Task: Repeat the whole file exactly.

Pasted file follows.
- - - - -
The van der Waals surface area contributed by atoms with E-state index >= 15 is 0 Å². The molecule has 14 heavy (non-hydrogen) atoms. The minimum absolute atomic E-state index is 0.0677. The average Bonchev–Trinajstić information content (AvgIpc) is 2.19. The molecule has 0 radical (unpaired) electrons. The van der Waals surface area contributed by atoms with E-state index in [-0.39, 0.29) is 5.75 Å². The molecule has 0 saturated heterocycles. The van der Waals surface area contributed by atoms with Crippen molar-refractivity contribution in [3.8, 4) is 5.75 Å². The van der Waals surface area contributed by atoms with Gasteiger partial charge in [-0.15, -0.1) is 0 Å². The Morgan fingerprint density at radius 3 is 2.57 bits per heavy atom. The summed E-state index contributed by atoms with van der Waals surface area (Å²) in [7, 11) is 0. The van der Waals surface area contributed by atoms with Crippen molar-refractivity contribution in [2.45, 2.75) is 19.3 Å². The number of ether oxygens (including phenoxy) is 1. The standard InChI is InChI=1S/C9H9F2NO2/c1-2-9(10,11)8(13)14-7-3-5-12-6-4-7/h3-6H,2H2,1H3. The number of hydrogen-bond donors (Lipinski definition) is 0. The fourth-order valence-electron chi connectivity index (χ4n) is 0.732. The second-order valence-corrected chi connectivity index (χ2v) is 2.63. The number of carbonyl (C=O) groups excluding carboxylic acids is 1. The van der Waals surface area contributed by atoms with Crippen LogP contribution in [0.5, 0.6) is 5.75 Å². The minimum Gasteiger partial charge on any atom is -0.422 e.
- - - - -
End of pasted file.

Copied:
The van der Waals surface area contributed by atoms with E-state index >= 15 is 0 Å². The molecule has 14 heavy (non-hydrogen) atoms. The minimum absolute atomic E-state index is 0.0677. The average Bonchev–Trinajstić information content (AvgIpc) is 2.19. The molecule has 0 radical (unpaired) electrons. The van der Waals surface area contributed by atoms with E-state index in [-0.39, 0.29) is 5.75 Å². The molecule has 0 saturated heterocycles. The van der Waals surface area contributed by atoms with Crippen molar-refractivity contribution in [3.8, 4) is 5.75 Å². The van der Waals surface area contributed by atoms with Gasteiger partial charge in [-0.15, -0.1) is 0 Å². The Morgan fingerprint density at radius 3 is 2.57 bits per heavy atom. The summed E-state index contributed by atoms with van der Waals surface area (Å²) in [7, 11) is 0. The van der Waals surface area contributed by atoms with Crippen molar-refractivity contribution in [2.45, 2.75) is 19.3 Å². The number of ether oxygens (including phenoxy) is 1. The standard InChI is InChI=1S/C9H9F2NO2/c1-2-9(10,11)8(13)14-7-3-5-12-6-4-7/h3-6H,2H2,1H3. The number of hydrogen-bond donors (Lipinski definition) is 0. The fourth-order valence-electron chi connectivity index (χ4n) is 0.732. The second-order valence-corrected chi connectivity index (χ2v) is 2.63. The number of carbonyl (C=O) groups excluding carboxylic acids is 1. The van der Waals surface area contributed by atoms with Crippen LogP contribution in [0.5, 0.6) is 5.75 Å². The minimum Gasteiger partial charge on any atom is -0.422 e.